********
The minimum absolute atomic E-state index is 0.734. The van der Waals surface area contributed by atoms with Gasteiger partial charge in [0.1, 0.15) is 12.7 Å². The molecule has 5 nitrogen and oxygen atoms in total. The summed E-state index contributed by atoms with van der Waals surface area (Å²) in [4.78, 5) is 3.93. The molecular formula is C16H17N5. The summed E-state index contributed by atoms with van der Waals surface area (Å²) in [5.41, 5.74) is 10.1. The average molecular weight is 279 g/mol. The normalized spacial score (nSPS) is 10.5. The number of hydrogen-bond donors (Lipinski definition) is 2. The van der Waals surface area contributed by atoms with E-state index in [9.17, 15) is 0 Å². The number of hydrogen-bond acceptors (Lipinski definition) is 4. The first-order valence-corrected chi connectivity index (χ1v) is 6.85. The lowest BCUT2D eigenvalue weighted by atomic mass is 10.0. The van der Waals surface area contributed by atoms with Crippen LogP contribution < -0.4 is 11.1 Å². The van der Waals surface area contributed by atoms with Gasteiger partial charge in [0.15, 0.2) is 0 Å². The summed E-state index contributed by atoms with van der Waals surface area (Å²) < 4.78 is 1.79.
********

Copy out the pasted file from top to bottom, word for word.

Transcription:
The minimum absolute atomic E-state index is 0.734. The van der Waals surface area contributed by atoms with Gasteiger partial charge in [0.1, 0.15) is 12.7 Å². The molecule has 5 nitrogen and oxygen atoms in total. The summed E-state index contributed by atoms with van der Waals surface area (Å²) in [4.78, 5) is 3.93. The molecular formula is C16H17N5. The summed E-state index contributed by atoms with van der Waals surface area (Å²) in [5.41, 5.74) is 10.1. The average molecular weight is 279 g/mol. The normalized spacial score (nSPS) is 10.5. The number of hydrogen-bond donors (Lipinski definition) is 2. The van der Waals surface area contributed by atoms with E-state index in [9.17, 15) is 0 Å². The number of hydrogen-bond acceptors (Lipinski definition) is 4. The first-order valence-corrected chi connectivity index (χ1v) is 6.85. The lowest BCUT2D eigenvalue weighted by atomic mass is 10.0. The van der Waals surface area contributed by atoms with Crippen LogP contribution < -0.4 is 11.1 Å². The van der Waals surface area contributed by atoms with Gasteiger partial charge in [0.15, 0.2) is 0 Å². The summed E-state index contributed by atoms with van der Waals surface area (Å²) < 4.78 is 1.79.